SPARTANBURG, S.C. – Defensive tackle
"It's very, very disappointing, especially with the great group of young guys here to be a part of. It's a real downer," Edwards said. "But you've just got to keep plugging at it. I can't mope around and bring everyone else down.
"I'm just going to try to get back as fast as possible. That's my frame of mind right now."
Edwards, signed as an unrestricted free agent July 30, suffered the injury in his first practice Thursday, when the NFL's league year began and free agents were first allowed to practice.
"All I remember is it going numb," he said. "I just finished out the practice with it, and then I woke up the next morning with it swollen up. I went to the trainers, and they said, ‘Tricep.' "
Edwards, a projected starter, didn't miss a single game during his five seasons with the Kansas City Chiefs. The 11-year veteran may see his streak of 80 consecutive games come to an end, but he doesn't plan on pulling a disappearing act.
"I'm still in the room. I'm not going anywhere," he said. "I'm still communicating with the young guys, letting them know that everything is going to be cool, that they're going to be all right."
PRESEASON OPENER TICKETS: Less than 1,600 tickets remain for the Panthers' preseason opener Saturday night against the New York Giants at Bank of America Stadium.
Tickets can be purchased one of four ways: Online at www.ticketmaster.com, Ticketmaster Charge-By-Phone (1-800-745-3000), Ticketmaster Ticket Centers and the Bank of America Stadium Ticket Office.
A LEG UP FOR LEGEDU: Wide receiver
Naanee, signed as an unrestricted free agent Saturday, played in a similar offense in San Diego his first four years in the league. Panthers offensive coordinator Rob Chudzinski was the Chargers' assistant head coach and tight ends coach the past two seasons, and Panthers head coach Ron Rivera was on the defensive side of the ball the last three years.
"I had a couple of opportunities, but I was intrigued by this one because of Coach Rivera and Coach Chud as well as getting to work with a guy like Steve (Smith) who has been an elite receiver for so long," Naanee said. "It's very similar. Chud has a few variations, and terminology-wise he's changed some things up, but as far as the whole system, it's pretty much the same thing."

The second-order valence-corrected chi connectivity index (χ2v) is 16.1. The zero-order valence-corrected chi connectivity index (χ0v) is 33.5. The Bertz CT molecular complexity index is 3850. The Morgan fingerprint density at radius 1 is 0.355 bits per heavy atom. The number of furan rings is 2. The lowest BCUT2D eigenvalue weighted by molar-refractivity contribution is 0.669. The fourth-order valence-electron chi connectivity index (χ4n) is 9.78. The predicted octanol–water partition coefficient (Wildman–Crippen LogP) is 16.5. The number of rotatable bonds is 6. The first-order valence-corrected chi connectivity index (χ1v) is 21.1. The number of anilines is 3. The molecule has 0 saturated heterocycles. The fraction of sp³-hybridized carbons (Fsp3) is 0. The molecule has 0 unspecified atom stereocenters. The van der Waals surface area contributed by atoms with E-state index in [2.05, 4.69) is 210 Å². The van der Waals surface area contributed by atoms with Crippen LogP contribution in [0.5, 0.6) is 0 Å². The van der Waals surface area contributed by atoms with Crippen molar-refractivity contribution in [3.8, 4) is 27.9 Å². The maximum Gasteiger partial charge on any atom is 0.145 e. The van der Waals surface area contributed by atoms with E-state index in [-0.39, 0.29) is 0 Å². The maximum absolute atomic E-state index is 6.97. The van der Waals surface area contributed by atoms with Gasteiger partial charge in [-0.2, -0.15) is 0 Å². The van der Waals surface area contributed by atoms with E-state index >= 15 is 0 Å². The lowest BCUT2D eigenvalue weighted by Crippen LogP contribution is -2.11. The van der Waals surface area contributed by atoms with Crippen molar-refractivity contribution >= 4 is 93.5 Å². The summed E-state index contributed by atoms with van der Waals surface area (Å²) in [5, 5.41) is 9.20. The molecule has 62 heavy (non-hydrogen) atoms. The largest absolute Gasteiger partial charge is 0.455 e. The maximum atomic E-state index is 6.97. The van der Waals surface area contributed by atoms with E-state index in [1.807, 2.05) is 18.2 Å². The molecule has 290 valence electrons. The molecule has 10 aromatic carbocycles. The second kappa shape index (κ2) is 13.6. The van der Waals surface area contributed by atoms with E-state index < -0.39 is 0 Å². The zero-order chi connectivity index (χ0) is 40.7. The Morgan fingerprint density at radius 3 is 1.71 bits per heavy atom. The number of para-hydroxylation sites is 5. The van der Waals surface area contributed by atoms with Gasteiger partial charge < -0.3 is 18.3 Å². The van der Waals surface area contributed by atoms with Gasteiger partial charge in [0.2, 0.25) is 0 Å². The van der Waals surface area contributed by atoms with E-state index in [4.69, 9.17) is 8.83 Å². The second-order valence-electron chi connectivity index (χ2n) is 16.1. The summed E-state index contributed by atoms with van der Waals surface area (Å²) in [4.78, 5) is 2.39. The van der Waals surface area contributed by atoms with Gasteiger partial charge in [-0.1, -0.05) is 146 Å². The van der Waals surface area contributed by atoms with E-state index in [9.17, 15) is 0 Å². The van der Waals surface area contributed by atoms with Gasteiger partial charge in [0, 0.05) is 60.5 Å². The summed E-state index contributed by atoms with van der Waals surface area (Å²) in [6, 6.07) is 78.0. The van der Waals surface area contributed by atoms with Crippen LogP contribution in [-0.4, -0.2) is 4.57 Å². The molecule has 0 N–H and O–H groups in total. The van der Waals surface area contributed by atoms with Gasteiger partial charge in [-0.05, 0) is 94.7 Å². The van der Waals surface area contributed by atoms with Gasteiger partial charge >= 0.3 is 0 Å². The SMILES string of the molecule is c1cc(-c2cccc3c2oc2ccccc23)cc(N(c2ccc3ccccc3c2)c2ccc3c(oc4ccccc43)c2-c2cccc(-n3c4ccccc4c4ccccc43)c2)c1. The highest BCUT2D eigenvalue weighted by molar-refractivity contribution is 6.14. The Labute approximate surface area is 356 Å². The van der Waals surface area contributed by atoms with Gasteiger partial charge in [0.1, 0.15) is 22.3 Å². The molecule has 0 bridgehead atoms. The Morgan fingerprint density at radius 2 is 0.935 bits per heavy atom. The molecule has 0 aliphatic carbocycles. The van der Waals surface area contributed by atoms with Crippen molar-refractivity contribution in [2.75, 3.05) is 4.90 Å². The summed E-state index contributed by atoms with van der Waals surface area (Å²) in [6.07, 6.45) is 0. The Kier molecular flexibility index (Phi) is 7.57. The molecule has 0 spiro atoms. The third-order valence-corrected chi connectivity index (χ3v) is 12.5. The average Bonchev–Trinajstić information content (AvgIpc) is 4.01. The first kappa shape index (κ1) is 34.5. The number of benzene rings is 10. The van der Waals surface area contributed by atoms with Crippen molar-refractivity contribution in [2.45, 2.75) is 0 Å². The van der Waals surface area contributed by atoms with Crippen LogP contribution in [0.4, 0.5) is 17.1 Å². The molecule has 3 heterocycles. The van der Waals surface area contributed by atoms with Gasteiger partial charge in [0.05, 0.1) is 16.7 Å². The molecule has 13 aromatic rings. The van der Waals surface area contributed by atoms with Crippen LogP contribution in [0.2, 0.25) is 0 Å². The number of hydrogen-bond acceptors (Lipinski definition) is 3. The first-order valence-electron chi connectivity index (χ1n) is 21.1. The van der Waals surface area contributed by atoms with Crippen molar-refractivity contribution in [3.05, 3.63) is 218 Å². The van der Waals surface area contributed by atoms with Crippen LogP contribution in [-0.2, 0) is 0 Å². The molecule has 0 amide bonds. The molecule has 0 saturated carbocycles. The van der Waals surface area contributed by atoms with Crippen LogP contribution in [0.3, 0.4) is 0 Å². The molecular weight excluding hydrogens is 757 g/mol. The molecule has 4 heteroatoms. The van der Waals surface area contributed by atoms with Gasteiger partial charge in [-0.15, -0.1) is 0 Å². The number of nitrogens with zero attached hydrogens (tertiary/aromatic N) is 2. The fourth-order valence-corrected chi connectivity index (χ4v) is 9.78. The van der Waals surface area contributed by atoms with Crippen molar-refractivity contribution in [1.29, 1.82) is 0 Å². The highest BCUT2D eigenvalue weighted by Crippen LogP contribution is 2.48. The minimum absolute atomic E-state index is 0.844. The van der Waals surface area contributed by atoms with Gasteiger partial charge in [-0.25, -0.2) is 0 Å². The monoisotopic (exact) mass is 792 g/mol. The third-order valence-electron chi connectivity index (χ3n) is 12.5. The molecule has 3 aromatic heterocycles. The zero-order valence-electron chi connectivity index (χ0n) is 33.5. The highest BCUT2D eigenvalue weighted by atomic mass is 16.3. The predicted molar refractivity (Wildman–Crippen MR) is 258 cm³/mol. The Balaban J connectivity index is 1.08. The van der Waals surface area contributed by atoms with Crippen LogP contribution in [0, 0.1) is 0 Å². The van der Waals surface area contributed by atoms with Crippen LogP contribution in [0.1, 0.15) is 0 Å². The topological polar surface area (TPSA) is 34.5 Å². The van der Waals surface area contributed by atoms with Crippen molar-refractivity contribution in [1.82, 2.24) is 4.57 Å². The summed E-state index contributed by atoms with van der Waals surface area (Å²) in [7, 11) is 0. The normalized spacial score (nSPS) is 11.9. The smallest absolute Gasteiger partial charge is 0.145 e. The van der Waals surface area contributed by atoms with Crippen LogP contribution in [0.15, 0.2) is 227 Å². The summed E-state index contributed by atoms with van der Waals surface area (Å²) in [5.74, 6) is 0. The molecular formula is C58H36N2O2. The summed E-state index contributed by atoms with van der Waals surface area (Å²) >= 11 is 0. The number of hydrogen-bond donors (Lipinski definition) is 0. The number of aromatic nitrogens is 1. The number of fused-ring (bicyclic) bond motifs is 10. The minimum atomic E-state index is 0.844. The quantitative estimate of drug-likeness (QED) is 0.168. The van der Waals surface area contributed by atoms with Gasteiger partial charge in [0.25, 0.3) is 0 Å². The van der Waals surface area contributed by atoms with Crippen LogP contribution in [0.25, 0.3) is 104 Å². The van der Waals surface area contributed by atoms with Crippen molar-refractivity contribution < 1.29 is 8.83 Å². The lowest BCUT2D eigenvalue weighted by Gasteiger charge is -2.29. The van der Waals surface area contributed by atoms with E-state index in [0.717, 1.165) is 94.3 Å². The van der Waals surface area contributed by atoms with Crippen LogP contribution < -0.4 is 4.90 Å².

Naanee came into his own in the system last season, when he started nine games and caught 23 passes for 371 yards. He hopes to pick up where he left off with the Panthers.
"With the other receivers not really knowing what's going on yet and me being able to help out with the nuances of the offense, I'm looking to take advantage of that and have a big year," he said. "It's exciting."
BY THE BOOK: In the opinion of one longtime game official, the NFL has made things safer for players while also making it easier for officials to get the call right with its latest round of rule changes.
"As you can see, the emphasis is again on player safety," said Richard Reels, a back judge entering his 19th NFL season, after showing the NFL's official video on 2011 rules change at training camp.
Four of the five rules changes and three of the four points of emphasis relate to player safety. Of the seven items relating to player safety, six of them are designed to further protect players, while one responds to concerns that the attempt to protect had gone too far.
New rules expand the definition of what a "defenseless player" is and make it illegal to hit or launch into a defenseless player. Points of emphasis involving player safety include enforcement of chop blocks, clips and the horse-collar tackle rule, as well as the rule prohibiting ballcarriers from grabbing a defensive player's facemask.
In addition, a new rule moving the kickoff from the 30-yard line up to the 35 - and requiring kickoff coverage players to be within 5 yards of the 35 as the kicker approaches the ball - was added with safety in mind.
The one rule change in the other direction eliminated penalties for a glancing or incidental blow to the head by a pass rusher on the quarterback. Only forcible blows will be penalized this season.
Reels said that the other rule change and point of emphasis should make it easier for officials to do their job well. Beginning this season, all scoring plays will be reviewed by the replay booth, which will signal down to ask the referee to step to the sideline and review the play if it's in question.
In the past, coaches had to decide - sometimes before they were able to see a replay – whether to throw a challenge flag. Now, they can save their challenges for other situations.
"When the coaches could challenge, when we had something that we thought might be a controversy, we sort of delayed getting the ball snapped to give them a chance to challenge it," Reels said. "I'm sure it's probably a relief for the coaches, because they really have no say-so now.
Reels also said the NFL's definition of a catch – a point of emphasis this season – makes consistent accuracy more achievable. The rule hasn't changed, but the NFL clarified that a receiver must either be in position to perform a football move (i.e. run with the ball) for it to be a catch, or if they go to the ground during the catch, they must maintain total control of the ball.
More help may be on the way for officials as well. They'll again experiment with adding an eighth official – a deep judge – in some preseason games this year, including the Panthers' opener Saturday against the New York Giants at Bank of America Stadium.
ROSTER ROUNDUP: The Panthers claimed guard